A: I think... it's evolving. Comic books have a niche, but that niche is shrinking. Hopefully there will be new blood influxed into the fan-base, and at some shops you see this with Pokemon and stuff like that which draws children into the stores. I think stores that scare kids away are doing the whole industry a disservice. Without a next generation, this business will be history. A couple of helpful hints that I wrote in my column in the back of my old title Immortal Two, TELL your retailer what you like. TELL your friends about your favorite comics. GIVE your non-comic reading friends books that you think they will enjoy. This is a word-of-mouth industry, and the only word-of-mouth that works is if the mouths involved start working.
Q: Who's your favorite comic book hero?
A: Right now? Superman :)
Q: What comics do you personally read?
A: The Superman titles, Universe X, Shock Rockets, Savage Dragon, Pakkin's Land, DareDevil, BattleChasers, anything by Carlos Pacheco. Other stuff, but I really follow artists and a few writers. Funny thing, there are so many good writers out there, but it's so darned difficult to break into comics as a writer that you get stuck with all these half-wits writing funnybooks. The public has this perception that comics are for kids, and on an intellectual level, MANY are. I know I sound like I complain a lot about the industry, but it's because I love it so much, and I want it to be something on a whole to be proud of.
Q: What version of Superman is your personal favorite (Comics, TV, Movies)?
A: Comics, I would have to go with... oddly enough, John Byrne's Superman. For TV, Dean Cain, because he's half-Japanese too! And for movies? Who else... Christopher Reeve, man!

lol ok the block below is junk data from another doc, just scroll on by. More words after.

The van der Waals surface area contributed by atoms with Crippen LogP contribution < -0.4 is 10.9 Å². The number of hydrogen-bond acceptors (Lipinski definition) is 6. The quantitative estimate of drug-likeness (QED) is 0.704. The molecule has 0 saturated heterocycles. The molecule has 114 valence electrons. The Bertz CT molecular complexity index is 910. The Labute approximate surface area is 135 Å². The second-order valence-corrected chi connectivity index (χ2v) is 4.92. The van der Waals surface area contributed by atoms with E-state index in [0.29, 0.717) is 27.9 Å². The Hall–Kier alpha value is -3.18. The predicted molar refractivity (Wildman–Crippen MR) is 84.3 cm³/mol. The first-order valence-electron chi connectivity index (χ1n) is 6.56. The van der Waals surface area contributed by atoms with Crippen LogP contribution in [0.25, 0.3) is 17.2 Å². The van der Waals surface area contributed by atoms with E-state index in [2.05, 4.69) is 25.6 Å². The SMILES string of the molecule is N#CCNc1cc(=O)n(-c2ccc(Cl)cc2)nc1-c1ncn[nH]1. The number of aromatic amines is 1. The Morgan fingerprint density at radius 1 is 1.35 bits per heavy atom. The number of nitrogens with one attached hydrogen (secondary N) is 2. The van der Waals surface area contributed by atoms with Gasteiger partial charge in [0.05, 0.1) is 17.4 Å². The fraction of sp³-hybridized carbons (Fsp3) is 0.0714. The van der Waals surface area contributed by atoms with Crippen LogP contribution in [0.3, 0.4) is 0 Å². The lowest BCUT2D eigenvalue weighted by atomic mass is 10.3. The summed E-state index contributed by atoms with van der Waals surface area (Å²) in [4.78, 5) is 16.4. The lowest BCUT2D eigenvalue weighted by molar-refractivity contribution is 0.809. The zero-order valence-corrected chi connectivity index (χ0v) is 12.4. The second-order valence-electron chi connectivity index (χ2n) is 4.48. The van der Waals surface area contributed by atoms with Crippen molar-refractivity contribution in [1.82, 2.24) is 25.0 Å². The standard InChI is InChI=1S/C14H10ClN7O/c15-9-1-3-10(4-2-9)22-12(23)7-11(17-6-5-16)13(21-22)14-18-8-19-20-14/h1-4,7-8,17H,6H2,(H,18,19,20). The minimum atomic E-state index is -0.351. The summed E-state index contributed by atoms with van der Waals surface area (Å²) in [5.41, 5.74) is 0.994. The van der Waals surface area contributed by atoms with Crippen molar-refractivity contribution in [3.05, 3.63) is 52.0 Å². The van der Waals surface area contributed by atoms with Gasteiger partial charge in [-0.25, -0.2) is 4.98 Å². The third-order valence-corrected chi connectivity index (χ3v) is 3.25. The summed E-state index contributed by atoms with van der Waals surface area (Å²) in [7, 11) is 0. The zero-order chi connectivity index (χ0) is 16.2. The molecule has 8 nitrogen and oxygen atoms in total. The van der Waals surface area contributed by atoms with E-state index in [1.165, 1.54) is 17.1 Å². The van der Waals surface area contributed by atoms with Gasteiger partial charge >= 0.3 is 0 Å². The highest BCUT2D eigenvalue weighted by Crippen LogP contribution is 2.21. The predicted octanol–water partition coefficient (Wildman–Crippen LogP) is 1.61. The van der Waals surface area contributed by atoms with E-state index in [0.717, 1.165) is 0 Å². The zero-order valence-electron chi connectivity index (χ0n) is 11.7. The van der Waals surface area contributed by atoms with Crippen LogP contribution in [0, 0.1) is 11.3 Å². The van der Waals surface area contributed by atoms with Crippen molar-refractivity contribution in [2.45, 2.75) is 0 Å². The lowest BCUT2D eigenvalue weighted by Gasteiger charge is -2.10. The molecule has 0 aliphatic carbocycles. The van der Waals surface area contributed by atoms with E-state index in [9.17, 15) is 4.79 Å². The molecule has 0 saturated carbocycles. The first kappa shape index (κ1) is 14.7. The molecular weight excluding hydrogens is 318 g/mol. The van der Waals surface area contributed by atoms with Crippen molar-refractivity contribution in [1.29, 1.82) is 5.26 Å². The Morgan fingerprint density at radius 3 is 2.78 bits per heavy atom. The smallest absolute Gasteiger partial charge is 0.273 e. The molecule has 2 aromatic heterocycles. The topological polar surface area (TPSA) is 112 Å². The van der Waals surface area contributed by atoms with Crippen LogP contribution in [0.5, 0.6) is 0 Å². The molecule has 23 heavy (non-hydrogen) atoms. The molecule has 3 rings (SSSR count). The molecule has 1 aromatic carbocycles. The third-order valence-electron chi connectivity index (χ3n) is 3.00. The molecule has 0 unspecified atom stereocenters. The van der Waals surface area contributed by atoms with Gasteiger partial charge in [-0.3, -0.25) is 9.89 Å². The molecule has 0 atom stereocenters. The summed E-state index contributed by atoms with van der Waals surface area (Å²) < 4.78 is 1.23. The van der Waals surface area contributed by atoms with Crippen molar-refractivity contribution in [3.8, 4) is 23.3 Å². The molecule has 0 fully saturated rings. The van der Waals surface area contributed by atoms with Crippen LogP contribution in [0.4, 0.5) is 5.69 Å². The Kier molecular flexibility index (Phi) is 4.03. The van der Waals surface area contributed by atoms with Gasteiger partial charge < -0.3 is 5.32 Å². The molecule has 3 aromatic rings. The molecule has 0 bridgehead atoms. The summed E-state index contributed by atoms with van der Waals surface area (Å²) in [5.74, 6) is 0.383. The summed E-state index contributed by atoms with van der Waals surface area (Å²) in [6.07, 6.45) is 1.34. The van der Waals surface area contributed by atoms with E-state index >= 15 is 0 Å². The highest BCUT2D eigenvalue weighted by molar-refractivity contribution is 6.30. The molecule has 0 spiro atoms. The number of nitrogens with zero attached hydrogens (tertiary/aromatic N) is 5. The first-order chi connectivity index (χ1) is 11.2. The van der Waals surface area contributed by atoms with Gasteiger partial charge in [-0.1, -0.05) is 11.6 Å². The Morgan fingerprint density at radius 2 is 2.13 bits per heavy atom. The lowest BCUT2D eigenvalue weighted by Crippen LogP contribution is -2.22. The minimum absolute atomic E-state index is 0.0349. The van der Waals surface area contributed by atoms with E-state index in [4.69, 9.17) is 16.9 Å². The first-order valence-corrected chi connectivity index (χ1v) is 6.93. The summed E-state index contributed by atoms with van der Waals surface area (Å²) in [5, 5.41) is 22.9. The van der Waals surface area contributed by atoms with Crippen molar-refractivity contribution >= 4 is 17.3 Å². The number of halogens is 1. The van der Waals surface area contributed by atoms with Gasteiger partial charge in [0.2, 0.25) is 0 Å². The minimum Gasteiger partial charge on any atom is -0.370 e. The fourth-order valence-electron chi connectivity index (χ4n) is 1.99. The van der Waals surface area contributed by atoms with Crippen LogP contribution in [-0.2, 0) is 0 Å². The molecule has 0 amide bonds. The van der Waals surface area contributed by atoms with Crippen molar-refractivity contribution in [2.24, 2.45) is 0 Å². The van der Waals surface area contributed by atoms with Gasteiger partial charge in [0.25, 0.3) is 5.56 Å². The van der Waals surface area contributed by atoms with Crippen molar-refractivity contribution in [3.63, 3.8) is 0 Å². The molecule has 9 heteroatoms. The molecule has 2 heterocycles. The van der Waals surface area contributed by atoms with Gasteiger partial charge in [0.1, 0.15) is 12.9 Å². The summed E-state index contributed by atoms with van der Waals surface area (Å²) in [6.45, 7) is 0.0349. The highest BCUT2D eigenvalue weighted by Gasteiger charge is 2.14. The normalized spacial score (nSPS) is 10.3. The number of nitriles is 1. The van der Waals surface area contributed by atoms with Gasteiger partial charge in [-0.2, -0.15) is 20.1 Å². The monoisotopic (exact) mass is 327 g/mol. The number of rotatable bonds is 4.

Q: What do you think of when illustrating a Superman story?
A: I think that I'm not good enough to be drawing the Man of Steel. The guy is an icon. They should have icon-class artists working on him.
Q: Can you let us in on any up-coming Superman storylines you are working on or will soon be working on?
A: I could, but my editor would kill me. Secrecy is a big deal on the Superman books. I guess I can slip one thing in, that it's going to get 'hot' for the Man of Steel... Vague enough for ya?
Q: What's it like being part of the DCU Superman team? What are the rest of the team like to work with?
A: They're great. Ed [McGuinness] is a good friend, though we've only spoken on the phone, we're both Christians, and talk fairly regularly. Doug [Mahnke] and I are getting to be good friends as well, he's a Christian also, so we all have that connection on top of being Superman artists and all-around comic geeks! I don't talk to the writers much, and J.M. just left, so any relationship I had with him doesn't really count now as far as the 'S-man' is concerned. Working with my Editor, Eddie Berganza, has been a good experience overall. He is a professional. Don't get that too much nowadays.
Q: How did the position come about for you? Who contacted you?
A: Lary Stucker was the go-between for Eddie and I until we actually made contact. Like I said, I just kind of landed the gig by default. You didn't see anything in Wizard about the Superman Editor stealing me away from Marvel, did you? Because it wasn't anything like that. God just kind of slipped me in quietly, no expectations, just 'do your best', and be a good witness.
Q: Other than Superman, what else are you working on at the moment? What plans do you have for the immediate future?
A: I'm doing an issue of Justice League of Aliens, a fifth-week event coming out next year. And I'm developing some other stories on my own for possible publication later on.
Q: How long do you anticipate you'll remain on the Superman books?
A: As long as Eddie feels like I'm the man for the job, I suppose. Like I said, he's a professional, and if someone with a big name and following came along and said 'I want to do Adventures', I wouldn't pitch a fit. If it's the best thing for the book, it's what a professional Editor would do. So until that happens, or whatever, I'm content to be the AOS artist.